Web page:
Americans are very picky about their money. We make like change in our pockets, but we don’t like changes in our currency. This is part of the reason why Americans have recentlyÂ treated the dollar coin very coldly.Â However,Â the U.S. Mint hopes that their fourteenth incarnation of the dollar coin will change all that. The new dollar coins will feature the U.S. Presidents in a format that is modeled after the popular state quarters series.
The dollar coin presidents series will unveil a coin featuring a different U.S.Â president every three months, with four new coins being unveiled each year.Â The dollar coins will also uphold the tradition of only honoring deceased presidents on currency. TheÂ Presidential $1 Coin Act of 2005 specifies that a president must be dead for at least two years before they can appear on a coin. The issue dates for the first 38 presidents are already known, but the number of coins produced after 2016 will depend on how many ex-presidents die before 2014. The above mentioned state quarters series has been wildly popular with both collectors and citizens a like. It has also been very profitable for the U.S. Mint, as at its halfway point it had already generated a $4 billion profit for the government.
The two most recent attempts at introducing the dollar coin have failed miserably. The Susan B. Anthony dollarÂ was introduced in 1979.Â This dollar was criticized for having a size and shape that was too similar to the quarter. The Sacagawea coin was introduced in 2000, and was a major failure. It is estimated that only around 20% of the minted Sacagaweas are in circulation. Banks report that their just has not been much demand for the coin. An AP-Ipsos poll taken November 28-30, 2006 found that 75% of the respondents opposed replacing the dollarÂ bill with the dollar coin. The poll was split 50/50 on the idea of having both the dollar bill and the dollar coin.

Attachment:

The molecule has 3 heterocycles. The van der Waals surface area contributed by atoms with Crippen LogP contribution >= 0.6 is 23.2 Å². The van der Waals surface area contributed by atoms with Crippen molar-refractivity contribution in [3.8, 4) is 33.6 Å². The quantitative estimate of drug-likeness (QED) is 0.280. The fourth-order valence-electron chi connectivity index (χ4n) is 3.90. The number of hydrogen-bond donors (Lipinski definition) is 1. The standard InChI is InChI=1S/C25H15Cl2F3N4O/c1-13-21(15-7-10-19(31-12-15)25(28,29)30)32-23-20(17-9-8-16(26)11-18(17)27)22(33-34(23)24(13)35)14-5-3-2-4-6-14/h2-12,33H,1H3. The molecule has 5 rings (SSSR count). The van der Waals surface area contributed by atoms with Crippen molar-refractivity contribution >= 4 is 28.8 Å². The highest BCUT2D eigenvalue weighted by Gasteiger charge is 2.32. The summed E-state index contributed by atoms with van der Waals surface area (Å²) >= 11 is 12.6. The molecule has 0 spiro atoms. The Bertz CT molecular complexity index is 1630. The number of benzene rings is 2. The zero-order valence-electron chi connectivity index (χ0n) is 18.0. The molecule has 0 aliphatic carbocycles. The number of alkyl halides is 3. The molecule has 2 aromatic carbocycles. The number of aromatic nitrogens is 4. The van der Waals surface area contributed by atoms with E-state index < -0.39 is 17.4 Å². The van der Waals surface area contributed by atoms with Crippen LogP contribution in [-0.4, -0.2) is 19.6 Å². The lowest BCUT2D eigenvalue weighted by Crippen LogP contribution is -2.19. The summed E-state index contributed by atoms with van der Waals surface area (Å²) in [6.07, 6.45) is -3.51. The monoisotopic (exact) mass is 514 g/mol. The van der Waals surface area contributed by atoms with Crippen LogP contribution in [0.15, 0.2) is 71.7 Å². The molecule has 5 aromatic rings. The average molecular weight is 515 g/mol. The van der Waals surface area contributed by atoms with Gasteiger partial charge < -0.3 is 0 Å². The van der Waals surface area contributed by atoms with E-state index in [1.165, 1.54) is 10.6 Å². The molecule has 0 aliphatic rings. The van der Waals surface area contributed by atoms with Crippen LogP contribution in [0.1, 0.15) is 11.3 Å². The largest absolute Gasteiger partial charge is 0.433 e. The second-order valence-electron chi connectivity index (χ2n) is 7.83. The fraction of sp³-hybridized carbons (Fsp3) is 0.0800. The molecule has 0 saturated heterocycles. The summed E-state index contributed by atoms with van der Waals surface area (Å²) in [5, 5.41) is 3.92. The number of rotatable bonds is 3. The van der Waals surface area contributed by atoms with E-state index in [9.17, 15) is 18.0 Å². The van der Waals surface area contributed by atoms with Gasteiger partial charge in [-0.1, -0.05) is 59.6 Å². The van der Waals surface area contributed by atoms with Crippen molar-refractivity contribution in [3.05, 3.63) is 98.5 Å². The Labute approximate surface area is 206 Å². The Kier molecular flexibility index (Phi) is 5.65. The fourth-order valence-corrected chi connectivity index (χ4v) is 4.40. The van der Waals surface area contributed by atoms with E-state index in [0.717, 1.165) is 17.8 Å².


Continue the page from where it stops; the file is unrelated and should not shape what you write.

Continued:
It appears that many people not only like their paper dollars, but also don’t see the need for a dollar coin. I think part of the reason that the dollar coin hasn’t caught on is that most people don’t like to carry change around with them. Paper money is lighter and easier to carry. However, if vending machines would take the dollar coins and stop taking paper dollars, I’ll bet that you would see the coins become more popular. Since it is unlikely that either or both of these things will happen, it looks like Uncle Sam is going to have to continue to spend hundreds of millions of dollars a year printing dollar bills.
Even though the U.S. Mint won’t come out and say so, if you ask me, these new dollars are aimed at all the people who collect state quarters. I think the Mint already knows that these coins will not become popular currency, but thatÂ collectors will gobble them up. If casual collectors get in on this too, then the Mint will make quite a nice bit of profit from these coins.
I think the coins look great, but they don’t fill a need or serve a purpose. If the government really wanted us to switch to dollar coins, it could pull the bills from circulation and leave us no other choice, but they know that Americans love their bills, and making theÂ switch isn’t worth the bad publicity. When the George Washington coin debuts on Thursday many of us will probably pick one up and stick it away, because to most Americans, coins make better collectibles than currency any day.